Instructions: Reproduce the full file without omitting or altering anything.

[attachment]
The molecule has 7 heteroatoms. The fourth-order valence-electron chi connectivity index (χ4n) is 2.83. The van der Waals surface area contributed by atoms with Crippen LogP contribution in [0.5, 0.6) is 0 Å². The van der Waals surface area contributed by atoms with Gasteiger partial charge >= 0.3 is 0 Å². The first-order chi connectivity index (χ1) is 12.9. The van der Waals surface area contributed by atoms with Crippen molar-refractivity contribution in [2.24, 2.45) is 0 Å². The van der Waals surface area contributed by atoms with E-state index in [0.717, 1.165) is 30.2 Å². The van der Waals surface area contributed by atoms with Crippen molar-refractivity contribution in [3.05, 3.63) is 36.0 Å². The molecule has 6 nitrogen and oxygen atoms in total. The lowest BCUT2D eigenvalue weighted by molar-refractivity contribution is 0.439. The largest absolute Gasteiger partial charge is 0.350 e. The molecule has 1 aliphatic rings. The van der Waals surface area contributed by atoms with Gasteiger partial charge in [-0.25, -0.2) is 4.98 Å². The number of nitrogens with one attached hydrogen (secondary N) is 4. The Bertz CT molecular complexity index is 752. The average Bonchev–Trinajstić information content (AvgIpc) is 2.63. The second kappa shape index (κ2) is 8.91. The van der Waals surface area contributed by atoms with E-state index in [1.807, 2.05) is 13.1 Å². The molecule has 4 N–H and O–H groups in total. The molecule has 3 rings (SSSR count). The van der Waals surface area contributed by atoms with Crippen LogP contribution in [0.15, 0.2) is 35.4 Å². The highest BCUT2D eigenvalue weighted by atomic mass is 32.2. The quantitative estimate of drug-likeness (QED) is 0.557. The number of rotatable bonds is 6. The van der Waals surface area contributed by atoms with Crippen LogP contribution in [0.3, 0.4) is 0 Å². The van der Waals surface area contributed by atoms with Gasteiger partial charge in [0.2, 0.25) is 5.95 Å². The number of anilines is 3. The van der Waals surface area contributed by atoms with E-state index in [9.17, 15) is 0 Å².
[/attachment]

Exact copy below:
The molecule has 7 heteroatoms. The fourth-order valence-electron chi connectivity index (χ4n) is 2.83. The van der Waals surface area contributed by atoms with Crippen LogP contribution in [0.5, 0.6) is 0 Å². The van der Waals surface area contributed by atoms with Gasteiger partial charge >= 0.3 is 0 Å². The first-order chi connectivity index (χ1) is 12.9. The van der Waals surface area contributed by atoms with Crippen molar-refractivity contribution in [2.24, 2.45) is 0 Å². The van der Waals surface area contributed by atoms with E-state index in [0.717, 1.165) is 30.2 Å². The van der Waals surface area contributed by atoms with Crippen molar-refractivity contribution in [3.05, 3.63) is 36.0 Å². The molecule has 6 nitrogen and oxygen atoms in total. The lowest BCUT2D eigenvalue weighted by molar-refractivity contribution is 0.439. The largest absolute Gasteiger partial charge is 0.350 e. The molecule has 1 aliphatic rings. The van der Waals surface area contributed by atoms with Gasteiger partial charge in [-0.25, -0.2) is 4.98 Å². The number of nitrogens with one attached hydrogen (secondary N) is 4. The Bertz CT molecular complexity index is 752. The average Bonchev–Trinajstić information content (AvgIpc) is 2.63. The second kappa shape index (κ2) is 8.91. The van der Waals surface area contributed by atoms with E-state index in [1.807, 2.05) is 13.1 Å². The molecule has 4 N–H and O–H groups in total. The molecule has 3 rings (SSSR count). The van der Waals surface area contributed by atoms with Crippen LogP contribution in [0.15, 0.2) is 35.4 Å². The highest BCUT2D eigenvalue weighted by atomic mass is 32.2. The quantitative estimate of drug-likeness (QED) is 0.557. The number of rotatable bonds is 6. The van der Waals surface area contributed by atoms with Crippen LogP contribution in [0.3, 0.4) is 0 Å². The van der Waals surface area contributed by atoms with Gasteiger partial charge in [0.2, 0.25) is 5.95 Å². The number of anilines is 3. The van der Waals surface area contributed by atoms with E-state index in [9.17, 15) is 0 Å².